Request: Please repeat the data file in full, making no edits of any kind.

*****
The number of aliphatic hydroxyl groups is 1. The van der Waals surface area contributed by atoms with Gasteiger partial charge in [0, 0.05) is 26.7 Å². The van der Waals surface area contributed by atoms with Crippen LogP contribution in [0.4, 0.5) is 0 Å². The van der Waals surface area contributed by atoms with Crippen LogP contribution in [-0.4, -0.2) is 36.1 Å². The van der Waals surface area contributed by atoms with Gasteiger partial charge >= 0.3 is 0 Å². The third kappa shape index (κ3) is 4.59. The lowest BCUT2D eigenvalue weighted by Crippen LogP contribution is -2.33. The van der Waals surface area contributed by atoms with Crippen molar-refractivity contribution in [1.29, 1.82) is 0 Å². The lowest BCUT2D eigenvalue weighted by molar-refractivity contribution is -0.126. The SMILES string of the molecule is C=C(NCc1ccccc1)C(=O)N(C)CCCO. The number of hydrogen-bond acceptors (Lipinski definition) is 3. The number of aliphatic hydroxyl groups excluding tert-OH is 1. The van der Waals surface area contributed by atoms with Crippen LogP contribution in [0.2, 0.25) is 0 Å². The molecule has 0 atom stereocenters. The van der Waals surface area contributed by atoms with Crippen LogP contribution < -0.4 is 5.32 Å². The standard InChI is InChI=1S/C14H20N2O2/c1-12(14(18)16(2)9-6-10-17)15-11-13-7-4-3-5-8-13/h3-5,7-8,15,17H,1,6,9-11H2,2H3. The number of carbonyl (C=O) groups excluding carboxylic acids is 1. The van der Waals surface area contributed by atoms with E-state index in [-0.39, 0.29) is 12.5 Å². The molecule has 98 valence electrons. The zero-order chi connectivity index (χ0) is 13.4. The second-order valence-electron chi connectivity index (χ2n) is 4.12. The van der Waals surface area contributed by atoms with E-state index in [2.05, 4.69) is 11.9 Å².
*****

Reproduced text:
The number of aliphatic hydroxyl groups is 1. The van der Waals surface area contributed by atoms with Gasteiger partial charge in [0, 0.05) is 26.7 Å². The van der Waals surface area contributed by atoms with Crippen LogP contribution in [0.4, 0.5) is 0 Å². The van der Waals surface area contributed by atoms with Crippen LogP contribution in [-0.4, -0.2) is 36.1 Å². The van der Waals surface area contributed by atoms with Gasteiger partial charge >= 0.3 is 0 Å². The third kappa shape index (κ3) is 4.59. The lowest BCUT2D eigenvalue weighted by Crippen LogP contribution is -2.33. The van der Waals surface area contributed by atoms with Crippen molar-refractivity contribution in [1.29, 1.82) is 0 Å². The lowest BCUT2D eigenvalue weighted by molar-refractivity contribution is -0.126. The SMILES string of the molecule is C=C(NCc1ccccc1)C(=O)N(C)CCCO. The number of hydrogen-bond acceptors (Lipinski definition) is 3. The number of aliphatic hydroxyl groups excluding tert-OH is 1. The van der Waals surface area contributed by atoms with Crippen LogP contribution in [0.2, 0.25) is 0 Å². The molecule has 0 atom stereocenters. The van der Waals surface area contributed by atoms with Crippen LogP contribution < -0.4 is 5.32 Å². The standard InChI is InChI=1S/C14H20N2O2/c1-12(14(18)16(2)9-6-10-17)15-11-13-7-4-3-5-8-13/h3-5,7-8,15,17H,1,6,9-11H2,2H3. The number of carbonyl (C=O) groups excluding carboxylic acids is 1. The van der Waals surface area contributed by atoms with E-state index in [-0.39, 0.29) is 12.5 Å². The molecule has 98 valence electrons. The zero-order chi connectivity index (χ0) is 13.4. The second-order valence-electron chi connectivity index (χ2n) is 4.12. The van der Waals surface area contributed by atoms with E-state index in [2.05, 4.69) is 11.9 Å².